> > uninteresting is that it's necessary to arrive at a firm specification for
> > you have to build before you go off and build it. Since the coding,
> > and debugging only represent about 5% of the task, the bulk of the work has
> > happen sometime, and that's what the "other" stuff is.
> Some documentation and spefication has to happen, sure. But most
> of the industry seems to have lost sight of the fact that these are
> *overhead tasks* that are secondary to the job of *building
> something*. It gives suits a reason to take home a paycheck...they
> can shuffle paperwork and Powerpoint bullshit all they want; it
> rarely contributes to the finished product.
I don't agree that firmly establishing what has to be done is "secondary" to the
job of doing it.
> It's not an issue of my finding it "uninteresting"...I write code.
> That's what I do best. If I'm doing something other than writing
> code, I'm likely wasting my time...or worse, someone else's...because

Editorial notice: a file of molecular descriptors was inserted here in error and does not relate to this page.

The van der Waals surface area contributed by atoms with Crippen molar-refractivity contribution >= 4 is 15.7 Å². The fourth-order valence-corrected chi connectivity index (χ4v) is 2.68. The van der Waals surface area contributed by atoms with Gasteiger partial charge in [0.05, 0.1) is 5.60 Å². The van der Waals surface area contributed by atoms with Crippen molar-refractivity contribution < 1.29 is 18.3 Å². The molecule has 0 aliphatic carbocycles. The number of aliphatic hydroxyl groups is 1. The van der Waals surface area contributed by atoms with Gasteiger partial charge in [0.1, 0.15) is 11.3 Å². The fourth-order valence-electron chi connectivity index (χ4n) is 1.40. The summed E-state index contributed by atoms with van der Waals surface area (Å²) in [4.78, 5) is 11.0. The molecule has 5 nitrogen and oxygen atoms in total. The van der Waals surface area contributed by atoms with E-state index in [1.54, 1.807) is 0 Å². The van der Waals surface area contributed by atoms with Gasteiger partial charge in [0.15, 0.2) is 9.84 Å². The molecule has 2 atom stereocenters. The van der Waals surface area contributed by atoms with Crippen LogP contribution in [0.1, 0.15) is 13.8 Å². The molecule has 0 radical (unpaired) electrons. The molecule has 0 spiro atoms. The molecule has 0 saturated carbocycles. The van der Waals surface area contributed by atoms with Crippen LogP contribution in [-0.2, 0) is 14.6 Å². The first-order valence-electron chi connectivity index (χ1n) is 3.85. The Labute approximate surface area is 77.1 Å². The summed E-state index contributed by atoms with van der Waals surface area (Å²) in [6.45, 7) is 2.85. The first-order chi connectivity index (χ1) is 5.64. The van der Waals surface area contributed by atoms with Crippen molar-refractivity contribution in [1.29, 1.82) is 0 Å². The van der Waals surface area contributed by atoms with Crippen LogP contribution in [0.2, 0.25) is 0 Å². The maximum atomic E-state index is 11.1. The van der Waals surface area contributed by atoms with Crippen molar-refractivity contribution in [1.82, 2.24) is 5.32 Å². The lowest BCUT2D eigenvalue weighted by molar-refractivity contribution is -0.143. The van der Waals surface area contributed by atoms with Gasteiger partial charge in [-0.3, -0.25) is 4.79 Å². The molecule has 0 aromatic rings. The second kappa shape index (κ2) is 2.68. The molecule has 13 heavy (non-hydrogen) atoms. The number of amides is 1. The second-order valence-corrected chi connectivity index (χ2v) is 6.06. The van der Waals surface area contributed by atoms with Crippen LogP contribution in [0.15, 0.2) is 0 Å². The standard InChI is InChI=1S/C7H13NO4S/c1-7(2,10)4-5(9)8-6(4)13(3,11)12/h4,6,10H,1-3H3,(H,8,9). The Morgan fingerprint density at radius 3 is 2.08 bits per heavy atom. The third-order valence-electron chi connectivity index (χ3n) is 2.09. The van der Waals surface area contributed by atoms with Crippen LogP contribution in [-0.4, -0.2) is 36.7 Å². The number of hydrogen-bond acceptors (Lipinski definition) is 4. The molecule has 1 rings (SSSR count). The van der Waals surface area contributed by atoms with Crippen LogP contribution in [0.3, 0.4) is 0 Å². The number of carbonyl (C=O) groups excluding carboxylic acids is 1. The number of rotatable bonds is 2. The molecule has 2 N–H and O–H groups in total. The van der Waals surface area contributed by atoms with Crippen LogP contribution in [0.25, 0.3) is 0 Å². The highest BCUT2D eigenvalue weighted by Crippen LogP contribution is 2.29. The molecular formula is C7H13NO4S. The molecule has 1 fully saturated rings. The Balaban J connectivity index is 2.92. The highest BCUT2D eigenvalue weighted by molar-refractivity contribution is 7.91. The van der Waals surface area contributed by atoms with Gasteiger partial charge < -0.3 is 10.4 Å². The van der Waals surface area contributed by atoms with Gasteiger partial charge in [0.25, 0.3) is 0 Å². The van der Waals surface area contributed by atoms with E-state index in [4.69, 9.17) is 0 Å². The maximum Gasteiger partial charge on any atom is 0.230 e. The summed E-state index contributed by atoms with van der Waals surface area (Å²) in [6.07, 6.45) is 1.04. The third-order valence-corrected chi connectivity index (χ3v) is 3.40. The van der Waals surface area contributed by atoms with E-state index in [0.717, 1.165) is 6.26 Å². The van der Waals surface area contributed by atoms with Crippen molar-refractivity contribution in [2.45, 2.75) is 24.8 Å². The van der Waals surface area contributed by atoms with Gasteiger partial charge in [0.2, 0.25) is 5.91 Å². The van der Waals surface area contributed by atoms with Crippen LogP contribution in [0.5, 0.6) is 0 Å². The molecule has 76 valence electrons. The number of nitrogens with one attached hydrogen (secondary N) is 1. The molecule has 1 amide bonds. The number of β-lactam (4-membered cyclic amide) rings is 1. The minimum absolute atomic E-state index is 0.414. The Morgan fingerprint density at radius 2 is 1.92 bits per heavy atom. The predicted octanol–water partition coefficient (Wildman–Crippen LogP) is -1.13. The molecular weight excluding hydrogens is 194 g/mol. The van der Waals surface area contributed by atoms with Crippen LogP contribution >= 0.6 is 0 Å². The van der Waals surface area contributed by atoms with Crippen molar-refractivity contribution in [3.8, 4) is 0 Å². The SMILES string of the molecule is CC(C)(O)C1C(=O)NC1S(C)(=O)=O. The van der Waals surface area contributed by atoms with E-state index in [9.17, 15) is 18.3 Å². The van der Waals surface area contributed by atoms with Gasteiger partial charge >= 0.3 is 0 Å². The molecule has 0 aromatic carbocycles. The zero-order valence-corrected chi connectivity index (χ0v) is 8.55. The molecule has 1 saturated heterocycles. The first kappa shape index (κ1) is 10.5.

> if I'm not writing code I'm probaby doing something I'm not
> particularly good at.
If you're a coder, your job is to follow the spec's you're given. You're not
paid to invent alternative ways to do things, but, rather, to implement, and
precisely so, the specifications you're given an NOTHING else.
> I'm not trying to be argumentative here...though it may sound that
> way, please don't take it as such.
I'm not that easily offended. Argument is a useful tool in establishing the
truth, BTW. It's just that you have to ensure your arguments aren't fallacious
or even completely irrelevant to the point.
> Again I will qualify my statements as pertaining to sub-million-line
> development projects, not huge multi-million line behemoths.
It's quite true that the problems in programming-in-the-large there are problems
not encountered in small programs. Requirements specification is required, even
if there's only one line of code, though.
> -Dave
> --
> Dave McGuire
> St. Petersburg, FL "Less talk. More synthohol." --Lt. Worf
Received on Sun Dec 16 2001 - 13:13:48 GMT